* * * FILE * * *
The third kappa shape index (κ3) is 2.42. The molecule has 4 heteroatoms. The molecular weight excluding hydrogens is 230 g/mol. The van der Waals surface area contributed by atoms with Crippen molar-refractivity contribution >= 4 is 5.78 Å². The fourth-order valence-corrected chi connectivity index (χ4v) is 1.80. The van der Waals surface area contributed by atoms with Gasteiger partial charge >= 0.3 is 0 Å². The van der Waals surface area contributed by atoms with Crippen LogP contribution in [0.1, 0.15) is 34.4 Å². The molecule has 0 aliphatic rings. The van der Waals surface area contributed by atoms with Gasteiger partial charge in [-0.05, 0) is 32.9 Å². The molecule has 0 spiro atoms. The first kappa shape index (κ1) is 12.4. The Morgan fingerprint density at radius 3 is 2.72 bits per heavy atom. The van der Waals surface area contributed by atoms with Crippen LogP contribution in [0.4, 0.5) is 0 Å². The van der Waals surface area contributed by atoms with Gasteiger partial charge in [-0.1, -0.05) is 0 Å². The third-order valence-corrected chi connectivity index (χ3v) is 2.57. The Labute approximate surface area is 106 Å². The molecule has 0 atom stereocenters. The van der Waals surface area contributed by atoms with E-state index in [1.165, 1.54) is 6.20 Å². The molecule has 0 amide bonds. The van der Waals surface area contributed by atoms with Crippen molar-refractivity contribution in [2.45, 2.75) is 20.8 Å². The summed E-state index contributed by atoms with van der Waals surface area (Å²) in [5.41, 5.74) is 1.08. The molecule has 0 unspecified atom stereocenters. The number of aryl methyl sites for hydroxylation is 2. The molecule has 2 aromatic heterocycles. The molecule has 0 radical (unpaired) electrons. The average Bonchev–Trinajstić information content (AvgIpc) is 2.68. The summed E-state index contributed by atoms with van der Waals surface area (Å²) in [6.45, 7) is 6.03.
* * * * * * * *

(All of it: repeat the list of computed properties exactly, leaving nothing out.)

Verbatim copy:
The third kappa shape index (κ3) is 2.42. The molecule has 4 heteroatoms. The molecular weight excluding hydrogens is 230 g/mol. The van der Waals surface area contributed by atoms with Crippen molar-refractivity contribution >= 4 is 5.78 Å². The fourth-order valence-corrected chi connectivity index (χ4v) is 1.80. The van der Waals surface area contributed by atoms with Gasteiger partial charge >= 0.3 is 0 Å². The van der Waals surface area contributed by atoms with Crippen LogP contribution in [0.1, 0.15) is 34.4 Å². The molecule has 0 aliphatic rings. The van der Waals surface area contributed by atoms with Gasteiger partial charge in [-0.05, 0) is 32.9 Å². The molecule has 0 spiro atoms. The first kappa shape index (κ1) is 12.4. The Morgan fingerprint density at radius 3 is 2.72 bits per heavy atom. The van der Waals surface area contributed by atoms with Crippen LogP contribution in [0.4, 0.5) is 0 Å². The van der Waals surface area contributed by atoms with Gasteiger partial charge in [-0.1, -0.05) is 0 Å². The third-order valence-corrected chi connectivity index (χ3v) is 2.57. The Labute approximate surface area is 106 Å². The molecule has 0 atom stereocenters. The van der Waals surface area contributed by atoms with E-state index in [1.165, 1.54) is 6.20 Å². The molecule has 0 amide bonds. The van der Waals surface area contributed by atoms with Crippen molar-refractivity contribution in [2.45, 2.75) is 20.8 Å². The summed E-state index contributed by atoms with van der Waals surface area (Å²) in [5.41, 5.74) is 1.08. The molecule has 0 unspecified atom stereocenters. The number of aryl methyl sites for hydroxylation is 2. The molecule has 2 aromatic heterocycles. The molecule has 0 radical (unpaired) electrons. The average Bonchev–Trinajstić information content (AvgIpc) is 2.68. The summed E-state index contributed by atoms with van der Waals surface area (Å²) in [6.45, 7) is 6.03.